If your thermometer does not show any colour, try placing it over a working laptop computer. It will demonstrate what we all know – that they heat up.

Your thermometer will last 3-6 months, after which it can be disposed of as normal waste.

How is this nano?

The properties of materials at the macroscale are affected by the structure of the material at the nanoscale. Changes in a material’s molecular structures are often too small to see directly with our eyes, but sometimes we can see changes in the material’s properties. Liquid crystals are an excellent example, in particular the type used in this experiment, since their optical properties (colour) change visibly as the temperature of the liquid crystal is changed. In nanotechnology, scientists take advantage of the peculiar properties of materials at the nanoscale to engineer new materials and devices.


Time for Nano is funded by the European Commission under the 7th Framework Programme.

The liquid crystal experiment published on the Nanoyou website was adapted from the ‘Preparation of cholesteryl ester liquid crystals’ – one of the many experiments listed on the website of the University of Wisconsin-Madison, USAw4 – and from the ‘Exploring materials: liquid crystals’ activity developed by the Nanoscale Informal Science Education networkw5.

The ‘Nanoyou’ (Nano for Youth) project is funded by the European Commission under the 7th Framework Programme (FP7/2007-2013) under grant agreement 233433.

Web References

  • w1 – To learn more about the Time for Nano project, enter the video competition, download experimental protocols or find out about forthcoming events, see:
  • w2 – Supporting materials for the liquid crystal experiment, including details of how to synthesise the liquid crystals, are available from the Nanoyou project website ( or via the direct link:
  • w3 – All the tables needed for recording the results of the experiment can be downloaded from the Science in School website:
  • w4 – For the instructions for preparing cholesteryl ester liquid crystals, see the website of the University of Wisconsin-Madison’s Materials Research Science and Engineering Center ( or use the direct link:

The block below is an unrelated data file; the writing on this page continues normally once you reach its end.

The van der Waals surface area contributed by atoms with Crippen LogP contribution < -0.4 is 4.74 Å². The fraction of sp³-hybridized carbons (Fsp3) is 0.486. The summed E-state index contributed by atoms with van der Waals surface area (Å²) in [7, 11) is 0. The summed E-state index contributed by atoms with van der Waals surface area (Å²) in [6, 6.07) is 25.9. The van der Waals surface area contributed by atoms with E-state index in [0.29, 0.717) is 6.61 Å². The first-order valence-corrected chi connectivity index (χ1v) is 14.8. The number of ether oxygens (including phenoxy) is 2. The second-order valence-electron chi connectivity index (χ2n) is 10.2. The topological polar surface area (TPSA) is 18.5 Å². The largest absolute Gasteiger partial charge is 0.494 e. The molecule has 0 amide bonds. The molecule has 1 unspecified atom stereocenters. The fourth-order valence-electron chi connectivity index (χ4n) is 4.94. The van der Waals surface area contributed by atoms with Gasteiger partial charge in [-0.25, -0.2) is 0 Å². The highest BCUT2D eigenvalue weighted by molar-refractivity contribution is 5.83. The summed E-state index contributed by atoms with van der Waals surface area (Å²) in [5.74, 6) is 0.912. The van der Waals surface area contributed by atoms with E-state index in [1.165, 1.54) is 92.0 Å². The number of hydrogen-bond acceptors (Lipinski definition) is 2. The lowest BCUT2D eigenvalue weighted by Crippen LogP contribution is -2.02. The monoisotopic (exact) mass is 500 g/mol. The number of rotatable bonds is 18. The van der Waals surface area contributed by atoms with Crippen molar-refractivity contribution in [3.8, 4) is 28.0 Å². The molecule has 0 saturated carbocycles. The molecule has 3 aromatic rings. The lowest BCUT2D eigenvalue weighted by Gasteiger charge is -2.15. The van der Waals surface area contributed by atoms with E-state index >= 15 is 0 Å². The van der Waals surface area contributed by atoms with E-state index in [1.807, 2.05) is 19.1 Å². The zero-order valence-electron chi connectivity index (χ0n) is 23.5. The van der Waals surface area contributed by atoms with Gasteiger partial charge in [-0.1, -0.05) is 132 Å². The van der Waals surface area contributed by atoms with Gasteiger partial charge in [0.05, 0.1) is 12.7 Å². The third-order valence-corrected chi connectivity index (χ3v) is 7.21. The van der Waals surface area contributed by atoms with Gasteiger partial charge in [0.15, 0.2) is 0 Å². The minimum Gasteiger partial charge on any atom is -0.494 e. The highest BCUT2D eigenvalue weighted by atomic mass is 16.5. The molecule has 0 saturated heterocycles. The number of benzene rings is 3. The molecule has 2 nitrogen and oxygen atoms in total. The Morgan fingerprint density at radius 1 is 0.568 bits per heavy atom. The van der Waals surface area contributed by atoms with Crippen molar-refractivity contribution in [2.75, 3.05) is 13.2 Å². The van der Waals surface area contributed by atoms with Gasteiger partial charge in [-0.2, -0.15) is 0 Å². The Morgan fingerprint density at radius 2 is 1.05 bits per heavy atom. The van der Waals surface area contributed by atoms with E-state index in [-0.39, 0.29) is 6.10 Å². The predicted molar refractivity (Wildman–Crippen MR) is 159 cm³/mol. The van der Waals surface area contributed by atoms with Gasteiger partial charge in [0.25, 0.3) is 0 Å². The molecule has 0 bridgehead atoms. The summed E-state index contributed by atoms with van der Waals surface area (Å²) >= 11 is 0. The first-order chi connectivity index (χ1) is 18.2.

• w5 – For the ‘Exploring materials: liquid crystals’ activity, see the website of the Nanoscale Informal Science Education network ( or use the direct link:


  • For some nanotechnology experiments published in a previous issue of Science in School, see:
  • The Nano and Me website includes a discussion of what we mean by ‘nano’ in food. See:
  • To learn more about our sense of smell, see the Nanooze website:
  • For a video of serial dilution, see the website ‘Dr Shawn’s Science Fair Success Series’:
  • The Nano mission website offers downloadable educational games that introduce basic concepts in nanoscience through real-world practical applications, from microelectronics to drug delivery. See:
  • The Wellcome Trust’s free Big Picture series for teachers and students (aged 16 and above) explores issues around biology and medicine. It can be downloaded or ordered online.
  • The Discover Nano website from the Northwestern University, Chicago, USA, offers an interactive timeline tracing the history of nanotechnology from medieval glass to the present. See:
  • The Understanding Nanotechnology website offers an introduction to nanotechnology; explanations of nanotechnology applications, including medicine, fuel cells and food; and a discussion of nanomaterials. See:
  • For German speakers, Science on Stage Germany has produced a 120-page textbook describing the complexity and diversity of the nano-world, covering research, applications, history, education and job offers. Teaching tips, teaching materials and worksheets are also available. The book costs €2.50. For more information, see: or use the direct link:


Dr Eleanor Hayes is the editor-in-chief of Science in School. She studied zoology at the University of Oxford, UK, and completed a PhD in insect ecology. Eleanor then spent some time working in university administration before moving to Germany and into science publishing, initially for a bioinformatics company and then for a learned society. In 2005, she moved to the European Molecular Biology Laboratory to launch Science in School.